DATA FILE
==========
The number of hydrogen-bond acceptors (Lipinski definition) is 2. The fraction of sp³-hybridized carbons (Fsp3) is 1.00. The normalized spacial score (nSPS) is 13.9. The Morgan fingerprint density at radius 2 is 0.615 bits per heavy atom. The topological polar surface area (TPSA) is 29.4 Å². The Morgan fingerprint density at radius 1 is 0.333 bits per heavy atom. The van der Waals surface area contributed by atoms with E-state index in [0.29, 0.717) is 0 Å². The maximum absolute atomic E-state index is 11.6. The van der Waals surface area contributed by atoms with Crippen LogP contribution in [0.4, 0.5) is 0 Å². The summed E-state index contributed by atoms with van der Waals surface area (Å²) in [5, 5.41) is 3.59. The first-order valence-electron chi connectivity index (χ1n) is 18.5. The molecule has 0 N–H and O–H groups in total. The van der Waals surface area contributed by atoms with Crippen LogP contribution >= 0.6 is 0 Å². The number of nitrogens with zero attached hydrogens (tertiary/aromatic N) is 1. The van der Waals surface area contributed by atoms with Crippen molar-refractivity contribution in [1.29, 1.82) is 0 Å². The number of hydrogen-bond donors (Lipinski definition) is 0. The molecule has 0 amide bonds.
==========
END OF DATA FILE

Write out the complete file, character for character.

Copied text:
The number of hydrogen-bond acceptors (Lipinski definition) is 2. The fraction of sp³-hybridized carbons (Fsp3) is 1.00. The normalized spacial score (nSPS) is 13.9. The Morgan fingerprint density at radius 2 is 0.615 bits per heavy atom. The topological polar surface area (TPSA) is 29.4 Å². The Morgan fingerprint density at radius 1 is 0.333 bits per heavy atom. The van der Waals surface area contributed by atoms with E-state index in [0.29, 0.717) is 0 Å². The maximum absolute atomic E-state index is 11.6. The van der Waals surface area contributed by atoms with Crippen LogP contribution in [0.4, 0.5) is 0 Å². The summed E-state index contributed by atoms with van der Waals surface area (Å²) in [5, 5.41) is 3.59. The first-order valence-electron chi connectivity index (χ1n) is 18.5. The molecule has 0 N–H and O–H groups in total. The van der Waals surface area contributed by atoms with Crippen LogP contribution >= 0.6 is 0 Å². The number of nitrogens with zero attached hydrogens (tertiary/aromatic N) is 1. The van der Waals surface area contributed by atoms with Crippen molar-refractivity contribution in [1.29, 1.82) is 0 Å². The number of hydrogen-bond donors (Lipinski definition) is 0. The molecule has 0 amide bonds.